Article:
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Netherlands allocates nearly $1 billion for construction of a gravitational wave detectors

The Netherlands will also join the search for cosmic gravitational waves, and will allocate nearly $1 billion in funding for the design and construction of the Einstein Telescope (ET). 

Using this instrument, we will be able to better understand the nature of extreme things in the universe, such as: black holes, neutron stars, supernovae, and even the Big Bang itself.

According to the prediction of Einstein’s general theory of relativity, when an object with mass moves at an acceleration, it will also produce ripples in space and time, and the position of the object with its own mass propagates outward, which is called a gravitational wave.

However, because the interaction between gravitational waves and matter is very weak, it is not easy to The matter being propagated changes its properties, and it will also pass through directly when it encounters the earth, so it is an excellent information carrier in the depths of the universe.

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Einstein telescope will be buried at a depth of 200 to 300 meters

In 2015, LIGO first detected the theoretically predicted gravitational waves (officially announced in 2016), which were released by the merger of two black holes about 1.3 billion light-years away from the earth, opening a new field of astrophysics. 

Since then, two large detectors, LIGO in the United States and Virgo in Italy, have successively detected more than 50 gravitational wave events, some from binary black hole mergers, and some from binary neutron star mergers.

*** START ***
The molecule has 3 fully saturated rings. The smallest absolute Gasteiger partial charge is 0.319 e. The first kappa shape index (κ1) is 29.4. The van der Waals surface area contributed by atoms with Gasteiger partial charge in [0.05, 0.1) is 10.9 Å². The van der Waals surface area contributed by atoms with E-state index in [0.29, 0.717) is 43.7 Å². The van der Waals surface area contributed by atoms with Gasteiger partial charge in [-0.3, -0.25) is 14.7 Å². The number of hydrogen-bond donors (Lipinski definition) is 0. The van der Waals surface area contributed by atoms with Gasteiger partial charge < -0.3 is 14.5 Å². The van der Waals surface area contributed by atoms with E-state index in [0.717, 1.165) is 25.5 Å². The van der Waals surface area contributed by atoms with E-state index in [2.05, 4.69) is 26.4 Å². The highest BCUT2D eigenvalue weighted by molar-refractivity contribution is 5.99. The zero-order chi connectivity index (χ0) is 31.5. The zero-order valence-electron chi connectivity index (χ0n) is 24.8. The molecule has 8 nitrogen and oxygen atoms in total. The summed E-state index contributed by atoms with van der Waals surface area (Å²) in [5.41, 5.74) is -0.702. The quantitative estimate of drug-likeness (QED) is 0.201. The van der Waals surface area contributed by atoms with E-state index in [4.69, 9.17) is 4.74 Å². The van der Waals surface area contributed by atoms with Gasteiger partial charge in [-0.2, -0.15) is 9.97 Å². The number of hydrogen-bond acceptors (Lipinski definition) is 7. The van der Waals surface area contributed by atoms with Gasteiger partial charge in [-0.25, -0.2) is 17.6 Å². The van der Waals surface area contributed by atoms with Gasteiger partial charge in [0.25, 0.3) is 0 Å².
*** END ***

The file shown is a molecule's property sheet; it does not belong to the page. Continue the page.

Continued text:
Now, the Dutch cabinet has determined that the National Growth Fund will be allocated to a consortium from the Netherlands, Belgium, Germany and other parties (but the Dutch industry needs to be involved) to further design and build another gravitational wave interferometer: Einstein Telescope (ET) , with an estimated EUR 42 million for preliminary analysis and EUR 870 million for construction.

A lot of research, such as developing very thin and extremely precise mirror coatings, has to be done before the telescope can actually be built. In addition, the Einstein telescope will be buried at a depth of 200 to 300 meters, so it is necessary to find the most cost-effective digging method. 

It is estimated that the final total cost of the Einstein Telescope will be about 2 billion euros, and the construction will take about 10 to 15 years. Once completed, the telescope will be a top research facility for at least 50 years.

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Mehmet S. Kaya
Mehmet S. Kayahttps://teknonel.com
Mehmet is one of the administrator of Teknonel. As a software developer, he loves to share his knowledge in related topics. He is highly familiar with the editorial process from the inception of an article idea, through the iterative process, publishing, and performance analysis as well as product reviews.

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